This weekend is the 8th annual Farm to Table Conference in Pittsburgh! I am really excited to be involved in this year’s event again. The theme for this year is Food Sources and the conference again offers lots of excellent activities for children. The conference has always been family friendly, but a new feature of this year’s conference is the special Kids’ Track of programs! Both Friday and Saturday there will be programs and speakers just for kids and families. The Kids’ Track is a great way to introduce kids to the joys of eating healthy, local food. And if you’re not already convinced to bring your kids downtown, remember that kids under 12 are free!

We are so lucky to have this event in Pittsburgh. I recently spoke at the Parenting Expo here in Pittsburgh and discussed how helping children experience food with all of their senses increases their comfort level with foods and can help them learn to try new foods. Growing foods, shopping at farmer’s markets, attending events like Farm to Table and seeing gorgeous photos of fresh foods being grown, even meeting our local farmers, are all positive ways to help children develop a willingness to try new foods.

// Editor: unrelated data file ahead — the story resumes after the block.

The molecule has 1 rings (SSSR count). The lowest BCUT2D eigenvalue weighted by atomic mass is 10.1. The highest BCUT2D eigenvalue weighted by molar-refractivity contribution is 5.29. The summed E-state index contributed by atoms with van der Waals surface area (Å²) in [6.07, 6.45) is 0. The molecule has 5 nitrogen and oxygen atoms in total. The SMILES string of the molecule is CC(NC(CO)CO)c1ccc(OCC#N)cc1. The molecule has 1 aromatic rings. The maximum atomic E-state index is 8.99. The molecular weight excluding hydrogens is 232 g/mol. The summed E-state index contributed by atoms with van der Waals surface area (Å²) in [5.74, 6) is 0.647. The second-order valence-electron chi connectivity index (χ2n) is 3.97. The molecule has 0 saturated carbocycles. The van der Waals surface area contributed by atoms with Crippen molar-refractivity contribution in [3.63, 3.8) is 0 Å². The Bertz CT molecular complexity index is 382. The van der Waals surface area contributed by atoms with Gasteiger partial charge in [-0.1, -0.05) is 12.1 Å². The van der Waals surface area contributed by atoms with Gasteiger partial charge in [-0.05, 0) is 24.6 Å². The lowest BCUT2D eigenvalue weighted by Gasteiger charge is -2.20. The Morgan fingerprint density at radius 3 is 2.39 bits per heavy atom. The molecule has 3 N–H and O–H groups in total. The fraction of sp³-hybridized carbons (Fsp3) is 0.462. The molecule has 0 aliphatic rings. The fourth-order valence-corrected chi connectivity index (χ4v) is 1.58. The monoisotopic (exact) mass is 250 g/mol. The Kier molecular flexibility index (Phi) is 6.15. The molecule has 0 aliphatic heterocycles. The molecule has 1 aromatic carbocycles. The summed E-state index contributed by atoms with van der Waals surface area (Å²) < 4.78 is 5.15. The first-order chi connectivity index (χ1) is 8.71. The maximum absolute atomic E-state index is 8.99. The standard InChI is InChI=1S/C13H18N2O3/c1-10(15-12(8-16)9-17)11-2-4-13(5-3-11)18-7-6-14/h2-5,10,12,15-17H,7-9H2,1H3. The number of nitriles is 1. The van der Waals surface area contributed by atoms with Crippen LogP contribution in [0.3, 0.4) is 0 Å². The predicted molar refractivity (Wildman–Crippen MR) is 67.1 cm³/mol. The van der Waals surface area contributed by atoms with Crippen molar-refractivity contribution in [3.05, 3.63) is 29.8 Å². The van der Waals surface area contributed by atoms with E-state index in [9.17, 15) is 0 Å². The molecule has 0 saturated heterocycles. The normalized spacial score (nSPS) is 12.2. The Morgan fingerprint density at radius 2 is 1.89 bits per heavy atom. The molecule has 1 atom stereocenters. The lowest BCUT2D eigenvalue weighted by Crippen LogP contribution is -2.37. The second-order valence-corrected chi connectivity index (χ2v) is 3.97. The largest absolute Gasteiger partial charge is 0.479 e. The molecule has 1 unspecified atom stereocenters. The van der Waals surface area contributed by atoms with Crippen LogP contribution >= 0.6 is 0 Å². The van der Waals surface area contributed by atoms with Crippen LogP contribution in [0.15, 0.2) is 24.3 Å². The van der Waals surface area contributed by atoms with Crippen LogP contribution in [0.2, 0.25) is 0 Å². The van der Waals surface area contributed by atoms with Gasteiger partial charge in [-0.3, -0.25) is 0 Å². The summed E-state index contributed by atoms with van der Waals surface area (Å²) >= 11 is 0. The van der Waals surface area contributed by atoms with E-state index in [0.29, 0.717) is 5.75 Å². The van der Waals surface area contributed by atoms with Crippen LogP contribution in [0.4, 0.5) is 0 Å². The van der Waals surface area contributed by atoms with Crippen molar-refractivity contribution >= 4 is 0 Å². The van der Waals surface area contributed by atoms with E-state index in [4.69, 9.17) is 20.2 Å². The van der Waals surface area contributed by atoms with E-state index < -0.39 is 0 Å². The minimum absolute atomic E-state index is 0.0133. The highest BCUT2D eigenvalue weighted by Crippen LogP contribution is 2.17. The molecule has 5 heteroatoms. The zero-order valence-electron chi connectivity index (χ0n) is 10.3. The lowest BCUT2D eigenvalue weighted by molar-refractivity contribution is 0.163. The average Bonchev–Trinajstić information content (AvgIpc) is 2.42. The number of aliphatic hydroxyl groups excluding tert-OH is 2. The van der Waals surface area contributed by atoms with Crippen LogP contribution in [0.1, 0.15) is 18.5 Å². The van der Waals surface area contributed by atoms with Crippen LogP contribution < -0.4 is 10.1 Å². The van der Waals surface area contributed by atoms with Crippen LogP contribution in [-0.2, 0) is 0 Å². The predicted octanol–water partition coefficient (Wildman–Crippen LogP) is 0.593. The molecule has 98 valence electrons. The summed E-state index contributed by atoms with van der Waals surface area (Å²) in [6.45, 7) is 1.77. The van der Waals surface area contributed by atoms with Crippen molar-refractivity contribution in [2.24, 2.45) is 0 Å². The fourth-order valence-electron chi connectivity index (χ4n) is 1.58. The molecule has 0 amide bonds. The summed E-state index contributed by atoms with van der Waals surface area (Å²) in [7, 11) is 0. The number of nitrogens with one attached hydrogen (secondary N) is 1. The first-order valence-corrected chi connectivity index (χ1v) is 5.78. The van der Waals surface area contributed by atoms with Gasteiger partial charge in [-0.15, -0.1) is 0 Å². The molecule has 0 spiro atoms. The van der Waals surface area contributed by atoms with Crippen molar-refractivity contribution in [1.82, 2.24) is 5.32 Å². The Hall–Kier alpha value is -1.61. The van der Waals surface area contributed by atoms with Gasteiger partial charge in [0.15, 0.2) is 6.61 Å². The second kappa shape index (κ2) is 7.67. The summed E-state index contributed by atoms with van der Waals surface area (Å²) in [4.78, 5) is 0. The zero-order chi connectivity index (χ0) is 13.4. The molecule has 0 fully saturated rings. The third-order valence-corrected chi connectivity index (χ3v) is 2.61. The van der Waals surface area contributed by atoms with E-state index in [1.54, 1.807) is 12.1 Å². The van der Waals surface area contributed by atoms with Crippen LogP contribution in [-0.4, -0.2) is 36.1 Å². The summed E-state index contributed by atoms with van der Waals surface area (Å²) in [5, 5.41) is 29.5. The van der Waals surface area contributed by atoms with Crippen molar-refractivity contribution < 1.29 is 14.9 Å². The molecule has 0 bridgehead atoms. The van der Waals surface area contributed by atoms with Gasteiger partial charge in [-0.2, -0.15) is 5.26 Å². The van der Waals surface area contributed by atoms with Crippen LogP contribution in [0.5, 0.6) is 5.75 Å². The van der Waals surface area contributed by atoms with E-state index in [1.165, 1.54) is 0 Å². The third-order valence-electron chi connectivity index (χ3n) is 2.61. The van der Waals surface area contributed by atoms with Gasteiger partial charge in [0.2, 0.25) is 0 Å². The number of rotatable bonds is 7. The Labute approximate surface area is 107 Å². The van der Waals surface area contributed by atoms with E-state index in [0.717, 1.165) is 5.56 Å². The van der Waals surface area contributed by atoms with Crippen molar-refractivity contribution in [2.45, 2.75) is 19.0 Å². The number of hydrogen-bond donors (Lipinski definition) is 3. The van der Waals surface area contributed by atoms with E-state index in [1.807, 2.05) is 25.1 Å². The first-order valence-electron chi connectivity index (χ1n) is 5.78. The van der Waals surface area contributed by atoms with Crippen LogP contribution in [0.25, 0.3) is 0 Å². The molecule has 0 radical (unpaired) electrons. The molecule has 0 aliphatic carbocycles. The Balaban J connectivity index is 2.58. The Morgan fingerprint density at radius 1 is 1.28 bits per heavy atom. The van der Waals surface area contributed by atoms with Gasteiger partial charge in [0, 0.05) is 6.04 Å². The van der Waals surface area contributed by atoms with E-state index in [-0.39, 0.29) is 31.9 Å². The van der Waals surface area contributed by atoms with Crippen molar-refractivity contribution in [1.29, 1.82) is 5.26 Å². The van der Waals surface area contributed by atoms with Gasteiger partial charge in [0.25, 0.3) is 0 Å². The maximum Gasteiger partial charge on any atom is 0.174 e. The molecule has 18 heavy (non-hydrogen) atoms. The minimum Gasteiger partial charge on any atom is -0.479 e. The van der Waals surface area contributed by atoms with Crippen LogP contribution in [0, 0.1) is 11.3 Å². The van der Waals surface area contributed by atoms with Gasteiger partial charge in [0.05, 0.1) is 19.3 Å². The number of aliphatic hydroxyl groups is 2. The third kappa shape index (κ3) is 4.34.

I’m so excited to be a part of the Kids’ Track on both days. On Friday, I’ll be hosting a special Tasting Party for kids, and on Saturday I’ll be hosting the Super Fun Local Food Challenge School Assembly! Both of these programs are available as school classroom workshops or assemblies and work with the Social Studies standards for Pennsylvania schools.

Of course in addition to these programs there’s the Local Food Tasting on Friday night and the Saturday Networking Breakfast. Both events are hugely popular. By the time I got to the Saturday breakfast last year all of the food was gone – it was so good no one left a crumb!